Authorities expect about 50,000 Czechs to flood the city and are now expanding the capacity of the fan zone from 30,000 to 45,000.

Poland's public broadcaster, meanwhile, has apologised for showing the Soviet flag on a news broadcast giving the result of the match with Russia this week.

The graphic, showing a small red flag carrying the hammer and sickle – which has not used as a national symbol for two decades – set in the foreground of the Polish white and red banner, appeared during Wednesday afternoon's edition of the news programme Wiadomosci.

Following the fall of the Soviet Union, the Russian white, blue and red flag replaced the communist symbols, which continue to spark mixed emotions in former Soviet satellites, including Poland. The difficult relationship, fraught with historical grievances, between Moscow and Warsaw was brought into the spotlight after hooligans attacked Russian supporters during their march to the stadium in Poland's capital on Tuesday. The march also celebrated Russia Day, the anniversary of declaration of the country's independence in 1990 as the Soviet Union collapsed.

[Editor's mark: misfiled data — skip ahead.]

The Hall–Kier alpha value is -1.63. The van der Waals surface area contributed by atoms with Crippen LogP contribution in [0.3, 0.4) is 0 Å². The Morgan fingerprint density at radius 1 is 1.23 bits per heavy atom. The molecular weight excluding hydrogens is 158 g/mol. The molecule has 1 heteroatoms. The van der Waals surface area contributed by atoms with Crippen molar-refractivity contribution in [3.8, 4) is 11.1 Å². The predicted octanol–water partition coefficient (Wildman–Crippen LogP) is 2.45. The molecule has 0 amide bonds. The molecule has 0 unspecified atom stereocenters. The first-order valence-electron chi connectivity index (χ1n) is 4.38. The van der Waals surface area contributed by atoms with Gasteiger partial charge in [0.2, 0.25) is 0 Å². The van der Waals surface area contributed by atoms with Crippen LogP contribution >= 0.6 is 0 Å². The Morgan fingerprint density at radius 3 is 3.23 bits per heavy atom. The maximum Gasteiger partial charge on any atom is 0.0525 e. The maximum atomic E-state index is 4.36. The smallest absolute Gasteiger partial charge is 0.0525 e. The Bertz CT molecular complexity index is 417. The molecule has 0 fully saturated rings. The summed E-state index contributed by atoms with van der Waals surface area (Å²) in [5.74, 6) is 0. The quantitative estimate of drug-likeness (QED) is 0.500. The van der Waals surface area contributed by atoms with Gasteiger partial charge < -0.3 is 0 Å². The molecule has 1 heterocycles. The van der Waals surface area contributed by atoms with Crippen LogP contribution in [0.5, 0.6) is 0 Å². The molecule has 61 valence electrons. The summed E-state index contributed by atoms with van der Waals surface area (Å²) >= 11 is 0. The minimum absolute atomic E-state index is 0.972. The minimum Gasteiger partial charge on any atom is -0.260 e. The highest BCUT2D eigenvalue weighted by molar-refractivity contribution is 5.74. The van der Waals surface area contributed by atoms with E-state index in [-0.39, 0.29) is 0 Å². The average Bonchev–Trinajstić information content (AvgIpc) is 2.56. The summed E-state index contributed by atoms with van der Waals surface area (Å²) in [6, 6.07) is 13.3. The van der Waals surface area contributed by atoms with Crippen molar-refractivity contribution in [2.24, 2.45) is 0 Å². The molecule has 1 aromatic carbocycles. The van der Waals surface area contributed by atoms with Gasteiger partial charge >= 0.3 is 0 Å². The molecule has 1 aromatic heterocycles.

Piotr Krasko, Wiadomosci's main anchor, said the controversial graphic was prepared for an earlier discussion of past matches between Poland and the Soviet Union.

Its use for Tuesday's game "was an unintended error at the worst possible moment," he told viewers.

Several Polish politicians criticised the mistake.

"We won't leave this matter alone," Jan Dziedziczak, a member of the parliament's culture committee, told the tabloid newspaper Fakt. "We demand a detailed explanation from the president of (public broadcaster) TVP."

Have you tried new the Independent Digital Edition apps?
Caption competition
Caption competition
Latest stories from i100
Have you tried new the Independent Digital Edition apps?

Bleacher Report

Daily Quiz
Independent Dating

By clicking 'Search' you
are agreeing to our
Terms of Use.

Career Services

Day In a Page

Isis profits from destruction of antiquities by selling relics to dealers - and then blowing up the buildings they come from to conceal the evidence of looting

How Isis profits from destruction of antiquities

Robert Fisk on the terrorist group's manipulation of the market to increase the price of artefacts
Labour leadership: Andy Burnham urges Jeremy Corbyn voters to think again in last-minute plea

'If we lose touch we’ll end up with two decades of the Tories'

In an exclusive interview, Andy Burnham urges Jeremy Corbyn voters to think again in last-minute plea
Tunisia fears its Arab Spring could be reversed as the new regime becomes as intolerant of dissent as its predecessor

The Arab Spring reversed

Tunisian protesters fear that a new law will whitewash corrupt businessmen and officials, but they are finding that the new regime is becoming as intolerant of dissent as its predecessor